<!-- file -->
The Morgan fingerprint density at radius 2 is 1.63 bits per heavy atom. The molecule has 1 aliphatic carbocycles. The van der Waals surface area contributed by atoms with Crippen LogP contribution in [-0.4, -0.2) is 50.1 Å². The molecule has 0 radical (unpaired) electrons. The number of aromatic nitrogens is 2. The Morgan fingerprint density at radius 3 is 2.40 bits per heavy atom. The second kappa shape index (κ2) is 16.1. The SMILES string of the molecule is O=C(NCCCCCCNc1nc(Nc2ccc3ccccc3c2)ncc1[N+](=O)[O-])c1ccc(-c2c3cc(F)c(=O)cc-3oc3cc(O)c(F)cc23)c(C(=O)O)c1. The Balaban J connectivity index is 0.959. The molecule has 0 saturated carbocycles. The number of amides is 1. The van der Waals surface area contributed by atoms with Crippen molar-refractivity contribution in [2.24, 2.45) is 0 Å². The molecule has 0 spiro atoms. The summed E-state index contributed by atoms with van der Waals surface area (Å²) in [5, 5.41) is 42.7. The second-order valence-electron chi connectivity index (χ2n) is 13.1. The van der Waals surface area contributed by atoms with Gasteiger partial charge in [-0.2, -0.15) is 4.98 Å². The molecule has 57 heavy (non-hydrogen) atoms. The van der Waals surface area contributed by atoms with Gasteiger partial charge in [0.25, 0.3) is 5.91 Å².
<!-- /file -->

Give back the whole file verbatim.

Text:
The Morgan fingerprint density at radius 2 is 1.63 bits per heavy atom. The molecule has 1 aliphatic carbocycles. The van der Waals surface area contributed by atoms with Crippen LogP contribution in [-0.4, -0.2) is 50.1 Å². The molecule has 0 radical (unpaired) electrons. The number of aromatic nitrogens is 2. The Morgan fingerprint density at radius 3 is 2.40 bits per heavy atom. The second kappa shape index (κ2) is 16.1. The SMILES string of the molecule is O=C(NCCCCCCNc1nc(Nc2ccc3ccccc3c2)ncc1[N+](=O)[O-])c1ccc(-c2c3cc(F)c(=O)cc-3oc3cc(O)c(F)cc23)c(C(=O)O)c1. The Balaban J connectivity index is 0.959. The molecule has 0 saturated carbocycles. The number of amides is 1. The van der Waals surface area contributed by atoms with Crippen molar-refractivity contribution in [2.24, 2.45) is 0 Å². The molecule has 0 spiro atoms. The summed E-state index contributed by atoms with van der Waals surface area (Å²) in [5, 5.41) is 42.7. The second-order valence-electron chi connectivity index (χ2n) is 13.1. The van der Waals surface area contributed by atoms with Gasteiger partial charge in [-0.2, -0.15) is 4.98 Å². The molecule has 57 heavy (non-hydrogen) atoms. The van der Waals surface area contributed by atoms with Gasteiger partial charge in [0.25, 0.3) is 5.91 Å².